Electrical Safety around the Home and farm Jesse Morris \ Spring 2002 Virginia Tech This presentation has not been edited by the Georgia Curriculum Office.
Objectives • Performance objectives • Students will be able to describe electrical safety issues • Enabling objectives • Given the instruction in class and laboratory demonstrations students will be able to describe and explain the following safety hazards with 100% accuracy: • Electrical short circuit • Electrical water damage • Tool Purchasing • Power Line Entanglement • Electrical wiring safety
Electrical Safety "Shocking Statistics“ There are approximately 290 accidental electrocutions each year. An additional 800 people die in fires caused by faulty electrical systems every year. Thousands are shocked and burned as the result of accidental contact with electricity every year. An estimated $1.2 billion in property damage occurs each year due to faulty use of electricity.
Electrical Safety Electrical Wire Identification • Black = Hot wire • Red = Hot wire • White = Neutral wire • Bare or Green = Ground wire *Never touch any of these wires together unless you are instructed to do so.
Electrical Panel Box Safety • All electricity flows into panel box from meter • If breaker or fuse periodically throws or blows, you are in danger of an electrical short • Always use the correct size fuse or breaker for the proper application • If unsure of any electrical problem contact an electrician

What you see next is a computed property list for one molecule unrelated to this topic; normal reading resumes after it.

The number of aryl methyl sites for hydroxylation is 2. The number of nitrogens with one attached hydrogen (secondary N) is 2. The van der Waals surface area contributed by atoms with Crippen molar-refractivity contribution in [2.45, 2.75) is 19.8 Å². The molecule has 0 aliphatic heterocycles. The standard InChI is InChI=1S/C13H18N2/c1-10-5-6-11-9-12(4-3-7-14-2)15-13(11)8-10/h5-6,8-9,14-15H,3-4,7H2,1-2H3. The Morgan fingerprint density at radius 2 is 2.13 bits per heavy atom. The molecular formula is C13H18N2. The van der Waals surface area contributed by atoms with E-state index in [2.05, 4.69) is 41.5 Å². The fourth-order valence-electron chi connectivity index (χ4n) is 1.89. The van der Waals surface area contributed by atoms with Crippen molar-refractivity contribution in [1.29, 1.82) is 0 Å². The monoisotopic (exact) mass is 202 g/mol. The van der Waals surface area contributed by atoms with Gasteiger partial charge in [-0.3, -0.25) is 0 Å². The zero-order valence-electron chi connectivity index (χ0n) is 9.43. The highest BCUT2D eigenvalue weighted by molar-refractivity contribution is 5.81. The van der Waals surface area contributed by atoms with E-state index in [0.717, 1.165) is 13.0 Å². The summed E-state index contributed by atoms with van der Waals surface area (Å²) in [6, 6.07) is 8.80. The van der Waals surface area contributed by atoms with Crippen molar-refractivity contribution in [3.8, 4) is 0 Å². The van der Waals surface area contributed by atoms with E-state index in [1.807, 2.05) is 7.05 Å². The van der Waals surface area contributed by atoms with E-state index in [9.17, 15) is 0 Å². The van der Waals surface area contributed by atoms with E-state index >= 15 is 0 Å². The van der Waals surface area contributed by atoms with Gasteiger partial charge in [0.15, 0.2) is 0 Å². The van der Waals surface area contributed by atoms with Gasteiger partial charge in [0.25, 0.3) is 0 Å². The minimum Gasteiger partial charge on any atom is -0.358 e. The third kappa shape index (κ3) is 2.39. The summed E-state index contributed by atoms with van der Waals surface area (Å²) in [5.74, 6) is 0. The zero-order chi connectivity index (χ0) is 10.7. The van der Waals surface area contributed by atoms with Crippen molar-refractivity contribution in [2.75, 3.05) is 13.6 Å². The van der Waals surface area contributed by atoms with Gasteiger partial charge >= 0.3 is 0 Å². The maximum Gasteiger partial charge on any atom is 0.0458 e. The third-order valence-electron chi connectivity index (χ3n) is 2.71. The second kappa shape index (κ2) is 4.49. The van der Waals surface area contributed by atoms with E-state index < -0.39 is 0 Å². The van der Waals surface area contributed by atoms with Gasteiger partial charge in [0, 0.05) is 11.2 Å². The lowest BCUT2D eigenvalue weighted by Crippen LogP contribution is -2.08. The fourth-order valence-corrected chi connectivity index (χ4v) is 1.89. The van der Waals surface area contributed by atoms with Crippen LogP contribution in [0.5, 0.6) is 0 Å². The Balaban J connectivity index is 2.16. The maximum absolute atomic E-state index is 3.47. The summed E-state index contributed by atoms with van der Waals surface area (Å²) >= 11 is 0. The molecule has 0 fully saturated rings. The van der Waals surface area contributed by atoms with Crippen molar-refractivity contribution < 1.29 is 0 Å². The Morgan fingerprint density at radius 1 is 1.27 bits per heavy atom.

Electricity and Water • The likelihood of being shock is greatly multiplied in damp locations • People are excellent conductors • Never use electrical equipment in damp or wet areas • Do Not spray water around any electrical source
Electrical Safety • Proper use of extension cords • Stay away from wet areas, sharp objects heat & oil • Check cords periodically for nicks and cuts • Always use the correct wire gauge and cord length for its intended use: • Up to 35’ use # 14 gauge wire • 36’ to 75’ use # 12 gauge wire • 76’ to 100’ use #10 gauge wire (All cords are on 110-120 volt )
Electrical Safety • Power Tools • If possible always buy grounded, 3-prong power tools (ground included) • If tools are not available purchase double-insulated power tools, (2 layers of insulation to protect against shock) • Always make sure tool are UL listed for safety • Handle tools and their electrical cords with care
Wire Protection • Always follow National Electrical Code with the local building code • Encase in outdoor wire in conduit • Use conduit & ground-fault circuit interrupters (GCFI) in damp locations • Keep any unprotected wire away from livestock, sharp objects high use areas
Electrical Safety • Power line Entanglement • Bury wires if possible • Always call and check before digging • Keep all implements lowered while moving (dump trucks, augers, front end loaders)
In Case of Electrical Accident • Always use fire extinguisher in case of fire • Immediately turn off electrical power source • Apply CPR if necessary • Find help as quickly as possible
Reducing Electrical Hazards • Have a certified electrician install electrical circuits if unsure. • Avoid using grounding prong adapters • Use GCFI in damp or wet areas • Always refer to the NEC and local building code • Purchase only UL approved tools
Key Points • Service Entrance Panel Safety (SEP) Electrical Shock: • Water damage, power line entanglement, improper use of extension cords, electrical wire protection • Ground Fault Circuit Interrupter (GCFI) • Proper Electrical Tool Purchase • Electrical Accident(s)